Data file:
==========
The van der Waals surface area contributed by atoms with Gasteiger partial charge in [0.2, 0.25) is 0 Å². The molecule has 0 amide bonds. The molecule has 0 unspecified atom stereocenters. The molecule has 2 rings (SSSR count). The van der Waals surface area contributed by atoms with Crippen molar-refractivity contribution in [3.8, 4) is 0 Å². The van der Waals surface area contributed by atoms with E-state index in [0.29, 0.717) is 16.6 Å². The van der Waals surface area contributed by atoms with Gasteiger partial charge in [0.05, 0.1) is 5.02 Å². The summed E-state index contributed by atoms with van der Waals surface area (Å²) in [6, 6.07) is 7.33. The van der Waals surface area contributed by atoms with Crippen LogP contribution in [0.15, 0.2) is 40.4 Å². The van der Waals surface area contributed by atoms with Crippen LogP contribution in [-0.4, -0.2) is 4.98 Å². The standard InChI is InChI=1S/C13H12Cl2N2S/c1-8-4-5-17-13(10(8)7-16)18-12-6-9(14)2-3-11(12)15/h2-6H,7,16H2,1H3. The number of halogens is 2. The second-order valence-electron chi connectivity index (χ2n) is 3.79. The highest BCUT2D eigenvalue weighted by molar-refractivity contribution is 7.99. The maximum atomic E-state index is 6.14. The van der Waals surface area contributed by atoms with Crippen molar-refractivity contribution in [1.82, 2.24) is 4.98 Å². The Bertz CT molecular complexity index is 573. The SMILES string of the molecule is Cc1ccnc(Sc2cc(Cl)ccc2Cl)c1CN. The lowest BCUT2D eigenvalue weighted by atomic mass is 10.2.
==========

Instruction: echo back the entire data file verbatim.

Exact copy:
The van der Waals surface area contributed by atoms with Gasteiger partial charge in [0.2, 0.25) is 0 Å². The molecule has 0 amide bonds. The molecule has 0 unspecified atom stereocenters. The molecule has 2 rings (SSSR count). The van der Waals surface area contributed by atoms with Crippen molar-refractivity contribution in [3.8, 4) is 0 Å². The van der Waals surface area contributed by atoms with E-state index in [0.29, 0.717) is 16.6 Å². The van der Waals surface area contributed by atoms with Gasteiger partial charge in [0.05, 0.1) is 5.02 Å². The summed E-state index contributed by atoms with van der Waals surface area (Å²) in [6, 6.07) is 7.33. The van der Waals surface area contributed by atoms with Crippen LogP contribution in [0.15, 0.2) is 40.4 Å². The van der Waals surface area contributed by atoms with Crippen LogP contribution in [-0.4, -0.2) is 4.98 Å². The standard InChI is InChI=1S/C13H12Cl2N2S/c1-8-4-5-17-13(10(8)7-16)18-12-6-9(14)2-3-11(12)15/h2-6H,7,16H2,1H3. The number of halogens is 2. The second-order valence-electron chi connectivity index (χ2n) is 3.79. The highest BCUT2D eigenvalue weighted by molar-refractivity contribution is 7.99. The maximum atomic E-state index is 6.14. The van der Waals surface area contributed by atoms with Crippen molar-refractivity contribution in [1.82, 2.24) is 4.98 Å². The Bertz CT molecular complexity index is 573. The SMILES string of the molecule is Cc1ccnc(Sc2cc(Cl)ccc2Cl)c1CN. The lowest BCUT2D eigenvalue weighted by atomic mass is 10.2.